Reclaiming Lifta

The fate of a desolate Arab village hangs in the balance.

Lifta (photo credit: Seth J. Frantzman)
(photo credit: Seth J. Frantzman)
For six years a proposal has been lying dormant in the planning department at Kikar Safra.
Plan 6036 was approved in 2005 to develop the land in Lifta, a deserted Arab village on the outskirts of Jerusalem. The planning maps and documents are kept in a large gray cardboard box.
There are a dozen of them printed on laminated poster-size sheets, detailing all aspects of the 212 luxury homes that the architects envision being built at the site. The plans incorporate the vestiges of the village, which include 55 historic buildings, preserving their facades and incorporating them into the new homes that will all be perched on the hillside overlooking the spring and stream below. The famous spring will be left intact.
Lifta is an exceptional environment, an entire ruined Arab village being reclaimed, slowly, by nature. For years Lifta was an oddity, clinging precariously to the hillsides near Route 1 that leads to Jerusalem. It became a hiking spot, a mikve for haredi youth and a hangout for drug users who sometimes squatted in the abandoned buildings.
The latest plans for Lifta were drawn up by architects Shlomo Aronson, Kobi Kartes and Shmuel Groag. Aronson was born in Haifa in 1936 and studied at the University of California, Berkeley and Harvard. An influential landscape architect, he has designed projects such as the new American Consulate and portions of Beit Guvrin archeological park, and he is the author of Making Peace with Land: Designing Israel’s Landscape.
Itzik Schweky, director of the Jerusalem district of the Council for the Preservation of Historic Sites, contends that the plan is a good one. “The plan now is better than what was… Without active preservation, the rocks will continue to be stolen, the building slowly degraded and ruined by visitors.”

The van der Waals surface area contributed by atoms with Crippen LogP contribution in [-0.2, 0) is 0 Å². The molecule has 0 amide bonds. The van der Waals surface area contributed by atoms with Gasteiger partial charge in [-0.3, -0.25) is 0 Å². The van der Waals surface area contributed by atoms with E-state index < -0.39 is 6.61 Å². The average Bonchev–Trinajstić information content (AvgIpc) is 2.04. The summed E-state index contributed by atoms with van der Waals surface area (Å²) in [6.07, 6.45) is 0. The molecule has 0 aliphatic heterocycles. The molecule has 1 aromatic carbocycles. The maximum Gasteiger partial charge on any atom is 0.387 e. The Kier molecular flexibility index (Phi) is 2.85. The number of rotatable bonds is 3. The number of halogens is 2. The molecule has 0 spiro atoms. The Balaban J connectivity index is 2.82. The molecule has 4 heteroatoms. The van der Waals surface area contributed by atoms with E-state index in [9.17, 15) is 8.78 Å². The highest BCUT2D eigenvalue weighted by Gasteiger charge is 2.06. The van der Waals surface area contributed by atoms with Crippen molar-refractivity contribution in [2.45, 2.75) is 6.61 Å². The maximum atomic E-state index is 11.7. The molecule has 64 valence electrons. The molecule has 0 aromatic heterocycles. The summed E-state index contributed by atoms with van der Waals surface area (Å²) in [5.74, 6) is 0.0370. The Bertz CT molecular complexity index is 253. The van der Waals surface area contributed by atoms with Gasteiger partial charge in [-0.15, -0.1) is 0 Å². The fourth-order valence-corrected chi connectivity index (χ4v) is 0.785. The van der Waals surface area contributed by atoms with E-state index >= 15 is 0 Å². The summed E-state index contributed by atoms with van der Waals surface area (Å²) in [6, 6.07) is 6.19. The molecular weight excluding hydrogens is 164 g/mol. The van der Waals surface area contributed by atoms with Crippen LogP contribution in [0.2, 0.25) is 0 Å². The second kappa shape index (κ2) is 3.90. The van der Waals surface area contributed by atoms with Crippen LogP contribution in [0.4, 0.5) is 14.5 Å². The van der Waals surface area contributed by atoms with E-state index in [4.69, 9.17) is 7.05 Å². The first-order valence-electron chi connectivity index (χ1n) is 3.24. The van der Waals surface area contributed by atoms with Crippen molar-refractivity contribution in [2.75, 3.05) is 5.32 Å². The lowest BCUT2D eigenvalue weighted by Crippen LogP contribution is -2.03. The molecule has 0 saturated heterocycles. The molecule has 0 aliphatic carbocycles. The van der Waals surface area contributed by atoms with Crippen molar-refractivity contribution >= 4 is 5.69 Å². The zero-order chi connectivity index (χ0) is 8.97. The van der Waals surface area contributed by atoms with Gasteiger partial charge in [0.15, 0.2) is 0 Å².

But not everyone is so upbeat. Eitan Bronstein, spokesman for Zochrot, an organization dedicated to preserving the memory of Arab villages in Israel, is up in arms. “It looks like they mean business this time.
Soon they will destroy Lifta… The destruction plan – it shouldn’t be called a preservation or development plan – will not only ruin the landscape but also the memory of the place.”
Bronstein believes that the plan is not an innocent isolated case but part of a larger drama. “This is a message to the world that Israel has no interest in reconciliation… It is destroying relations with the Palestinians.”
He argues that the village should be redesigned along the lines of what has been called a “symbol of a shared future.” This would include cooperation with the descendants of the Palestinian families who once lived there, building a museum about them and transforming the site into a place with boutique hotels and where “Jewish and Arab high school and university students visit as part of their civics courses, studying the Palestinian narrative in local history.”
Bronstein adds, “We suggest [for now] not to touch it. We think it could be rebuilt for the refugees.”
Yacoub Odeh, a Palestinian human rights activist involved in the struggle for land and housing, recalls growing up in Lifta. “I remember exactly my classroom in the school. You entered from the west, and there was a big olive garden and rocks, and we used to play on them all the way home.”